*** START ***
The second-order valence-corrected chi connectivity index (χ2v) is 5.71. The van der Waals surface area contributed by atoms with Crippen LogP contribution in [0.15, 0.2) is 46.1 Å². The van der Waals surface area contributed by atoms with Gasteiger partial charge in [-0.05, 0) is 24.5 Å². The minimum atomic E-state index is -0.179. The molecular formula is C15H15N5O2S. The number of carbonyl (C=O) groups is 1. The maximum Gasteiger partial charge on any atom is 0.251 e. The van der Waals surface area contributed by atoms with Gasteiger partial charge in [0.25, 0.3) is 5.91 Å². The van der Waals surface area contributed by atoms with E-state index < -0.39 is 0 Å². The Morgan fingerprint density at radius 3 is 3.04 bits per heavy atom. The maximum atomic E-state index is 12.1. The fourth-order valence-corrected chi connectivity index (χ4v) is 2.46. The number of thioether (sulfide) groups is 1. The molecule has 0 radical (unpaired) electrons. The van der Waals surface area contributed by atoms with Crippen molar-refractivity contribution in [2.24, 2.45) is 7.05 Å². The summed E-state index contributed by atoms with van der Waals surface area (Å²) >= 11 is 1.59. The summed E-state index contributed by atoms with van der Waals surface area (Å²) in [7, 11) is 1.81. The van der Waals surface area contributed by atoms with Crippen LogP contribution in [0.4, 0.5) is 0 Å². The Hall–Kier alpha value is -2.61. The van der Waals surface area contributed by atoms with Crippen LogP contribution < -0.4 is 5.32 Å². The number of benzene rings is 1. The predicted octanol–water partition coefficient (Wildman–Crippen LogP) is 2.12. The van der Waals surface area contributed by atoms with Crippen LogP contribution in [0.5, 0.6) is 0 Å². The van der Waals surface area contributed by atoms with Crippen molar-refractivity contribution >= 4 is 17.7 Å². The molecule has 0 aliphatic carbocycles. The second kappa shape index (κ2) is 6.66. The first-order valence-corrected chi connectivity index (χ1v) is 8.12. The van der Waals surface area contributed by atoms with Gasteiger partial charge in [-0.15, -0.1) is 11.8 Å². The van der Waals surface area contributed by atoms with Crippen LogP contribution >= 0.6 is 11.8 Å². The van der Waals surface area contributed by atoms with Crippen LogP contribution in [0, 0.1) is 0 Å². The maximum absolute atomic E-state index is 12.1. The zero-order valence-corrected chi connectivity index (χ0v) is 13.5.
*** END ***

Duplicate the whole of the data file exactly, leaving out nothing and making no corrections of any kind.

The second-order valence-corrected chi connectivity index (χ2v) is 5.71. The van der Waals surface area contributed by atoms with Crippen LogP contribution in [0.15, 0.2) is 46.1 Å². The van der Waals surface area contributed by atoms with Gasteiger partial charge in [-0.05, 0) is 24.5 Å². The minimum atomic E-state index is -0.179. The molecular formula is C15H15N5O2S. The number of carbonyl (C=O) groups is 1. The maximum Gasteiger partial charge on any atom is 0.251 e. The van der Waals surface area contributed by atoms with Gasteiger partial charge in [0.25, 0.3) is 5.91 Å². The van der Waals surface area contributed by atoms with E-state index < -0.39 is 0 Å². The Morgan fingerprint density at radius 3 is 3.04 bits per heavy atom. The maximum atomic E-state index is 12.1. The fourth-order valence-corrected chi connectivity index (χ4v) is 2.46. The number of thioether (sulfide) groups is 1. The molecule has 0 radical (unpaired) electrons. The van der Waals surface area contributed by atoms with Crippen molar-refractivity contribution in [2.24, 2.45) is 7.05 Å². The summed E-state index contributed by atoms with van der Waals surface area (Å²) >= 11 is 1.59. The summed E-state index contributed by atoms with van der Waals surface area (Å²) in [7, 11) is 1.81. The van der Waals surface area contributed by atoms with Crippen LogP contribution in [0.4, 0.5) is 0 Å². The Hall–Kier alpha value is -2.61. The van der Waals surface area contributed by atoms with Crippen LogP contribution < -0.4 is 5.32 Å². The number of benzene rings is 1. The predicted octanol–water partition coefficient (Wildman–Crippen LogP) is 2.12. The van der Waals surface area contributed by atoms with Crippen LogP contribution in [0.5, 0.6) is 0 Å². The van der Waals surface area contributed by atoms with Crippen molar-refractivity contribution >= 4 is 17.7 Å². The molecule has 0 aliphatic carbocycles. The second kappa shape index (κ2) is 6.66. The first-order valence-corrected chi connectivity index (χ1v) is 8.12. The van der Waals surface area contributed by atoms with Gasteiger partial charge in [-0.15, -0.1) is 11.8 Å². The van der Waals surface area contributed by atoms with Crippen LogP contribution >= 0.6 is 11.8 Å². The van der Waals surface area contributed by atoms with Crippen LogP contribution in [0, 0.1) is 0 Å². The maximum absolute atomic E-state index is 12.1. The zero-order valence-corrected chi connectivity index (χ0v) is 13.5.